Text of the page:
Before joining the Peace Corps I really didn’t give much thought to the idea of aid. In my community we help our neighbors and give at the office. Certainly anyone would offer a thirsty stranger water—that is common decency, isn’t it? Where I come from consensus is that people displaced by natural or human-made disasters deserve aid and involvement from the world community. It is our moral imperative to help one another, simply because we are human.
Aid programs with ready-made agendas and pre-set goals are something else. Is Peace Corps an aid organization? Not by my definition. I see a difference between aid and assistance. The Peace Corps offers technical assistance to developing nations. Peace Corps assistance is a collaborative effort between volunteers and their communities. It is not something given away like free soap. Aid organizations like to support material accomplishments, like building a sports court, library, or health clinic. They want photos of identifiable things, something they can show donors, which makes sense—proof of what was done with your money. While worthy in theory, this kind of aid often results in sports courts with no programs, libraries without books, or clinics without staff. The Peace Corps model emphasizes sustainability. Sustainability is more complicated to initiate. A sustainable program takes time to develop and is not easy to measure. Peace Corps Volunteers spend two years in their community for this very reason: to develop relationships through collaboration.
Just before I arrived in Cambodia, First Lady Michele Obama initiated the Let Girls Learn project for Peace Corps. Even saying the words, “let girls learn” is news in some communities. Although the former First Lady gave voice to the idea, the Peace Corps has always promoted equality in education. The Art Club at my high school attracted mostly girls, so when we had the opportunity to bring six students to the Create Cambodia Festival, I suggested five girls and one boy, the most dependable members of the group. My counterpart asked if we shouldn’t have an even number of boys and girls? When I pointed out we would need to recruit two more boys to do that, my partner reconsidered. “The girls should go,” he said. “Girls don’t get to go out from the village often. This may be their only chance.”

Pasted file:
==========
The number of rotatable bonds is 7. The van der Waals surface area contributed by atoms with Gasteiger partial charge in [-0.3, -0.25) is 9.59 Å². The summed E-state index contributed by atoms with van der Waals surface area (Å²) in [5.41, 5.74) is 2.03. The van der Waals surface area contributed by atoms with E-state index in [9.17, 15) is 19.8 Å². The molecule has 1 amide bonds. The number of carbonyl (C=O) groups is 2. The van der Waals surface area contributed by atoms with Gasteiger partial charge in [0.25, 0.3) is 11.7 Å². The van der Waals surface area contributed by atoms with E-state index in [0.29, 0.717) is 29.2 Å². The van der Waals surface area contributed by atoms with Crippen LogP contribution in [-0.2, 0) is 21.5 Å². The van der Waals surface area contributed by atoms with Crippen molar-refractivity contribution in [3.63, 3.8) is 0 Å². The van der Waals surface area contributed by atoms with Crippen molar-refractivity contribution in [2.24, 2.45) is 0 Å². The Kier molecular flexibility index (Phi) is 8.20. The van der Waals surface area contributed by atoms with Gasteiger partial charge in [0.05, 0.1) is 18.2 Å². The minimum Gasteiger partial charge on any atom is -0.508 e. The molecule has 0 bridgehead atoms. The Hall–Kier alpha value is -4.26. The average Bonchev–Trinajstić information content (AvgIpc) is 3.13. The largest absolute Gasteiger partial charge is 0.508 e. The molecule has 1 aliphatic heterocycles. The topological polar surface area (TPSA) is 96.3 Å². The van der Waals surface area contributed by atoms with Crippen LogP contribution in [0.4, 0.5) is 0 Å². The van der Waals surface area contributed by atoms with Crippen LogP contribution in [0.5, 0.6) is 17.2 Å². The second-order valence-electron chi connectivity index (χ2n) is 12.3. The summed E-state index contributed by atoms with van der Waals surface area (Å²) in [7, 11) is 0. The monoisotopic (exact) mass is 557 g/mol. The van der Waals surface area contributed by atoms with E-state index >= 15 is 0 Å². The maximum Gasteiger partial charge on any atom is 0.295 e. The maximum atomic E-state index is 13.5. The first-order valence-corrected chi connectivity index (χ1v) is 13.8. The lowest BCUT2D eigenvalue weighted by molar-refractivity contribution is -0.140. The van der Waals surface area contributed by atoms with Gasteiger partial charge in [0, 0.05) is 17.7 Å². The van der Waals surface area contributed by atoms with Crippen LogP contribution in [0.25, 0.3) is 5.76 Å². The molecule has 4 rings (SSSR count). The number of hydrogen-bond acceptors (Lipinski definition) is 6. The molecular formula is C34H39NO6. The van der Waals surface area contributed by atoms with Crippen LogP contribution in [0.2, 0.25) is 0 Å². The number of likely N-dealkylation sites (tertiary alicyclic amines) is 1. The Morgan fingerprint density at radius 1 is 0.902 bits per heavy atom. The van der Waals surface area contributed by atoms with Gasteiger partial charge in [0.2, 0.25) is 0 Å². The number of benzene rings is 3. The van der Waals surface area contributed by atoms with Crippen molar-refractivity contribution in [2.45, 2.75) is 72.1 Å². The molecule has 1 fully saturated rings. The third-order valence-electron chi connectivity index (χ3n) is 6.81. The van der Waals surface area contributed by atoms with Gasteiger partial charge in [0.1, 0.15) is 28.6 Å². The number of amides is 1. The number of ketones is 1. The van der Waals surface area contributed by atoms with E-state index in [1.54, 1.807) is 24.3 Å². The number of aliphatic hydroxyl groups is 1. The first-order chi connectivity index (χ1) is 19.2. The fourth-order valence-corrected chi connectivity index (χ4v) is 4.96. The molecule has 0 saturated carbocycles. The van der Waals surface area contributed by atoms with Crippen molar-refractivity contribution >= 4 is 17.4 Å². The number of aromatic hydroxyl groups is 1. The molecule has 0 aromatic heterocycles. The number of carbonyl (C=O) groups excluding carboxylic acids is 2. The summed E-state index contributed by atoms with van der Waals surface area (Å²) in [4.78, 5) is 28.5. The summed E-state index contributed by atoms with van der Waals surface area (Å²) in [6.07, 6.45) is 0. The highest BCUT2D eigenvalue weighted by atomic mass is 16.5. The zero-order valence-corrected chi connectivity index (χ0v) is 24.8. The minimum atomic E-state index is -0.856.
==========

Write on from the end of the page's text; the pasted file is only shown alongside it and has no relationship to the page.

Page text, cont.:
My counterpart has taught at the high school for over a decade. Recognition that girls get fewer opportunities showed development in his awareness and growing sensitivity to the student population. To recognize that girls are also clever, and girls should have the opportunity to go to college, that girls should learn, is a major step forward. I felt that the seed I had planted at the beginning of my service had finally begun to sprout. Impatient readers may say this is a tiresome topic, we already know about equality, let’s get on with it. True, but here in my village in 2017 this is the insertion point. We begin now. Once you know, you cannot un-know what you know. As simple as it may seem, this was one of the most profound moments of my teaching experience in Cambodia. It signaled support for an idea put forth more than a year ago: that girls should have a chance, as well as boys, to continue their education. Although I will no longer be in the room to promote girls learning, my Khmer teacher will be. He will advocate for the girls because he can see equal opportunity is good for everyone.
Soon after arriving in Cambodia it became clear to me that Ms. Mighty Mouse would not save the day, or anyone else for that matter. Truth is no one wants to be saved like that. One cannot dismiss hundreds of years of the dominant culture. The conversation about gender equality is ongoing. Those of us who “want to make a difference” in the world can do so only in partnership. That makes all the difference in the world.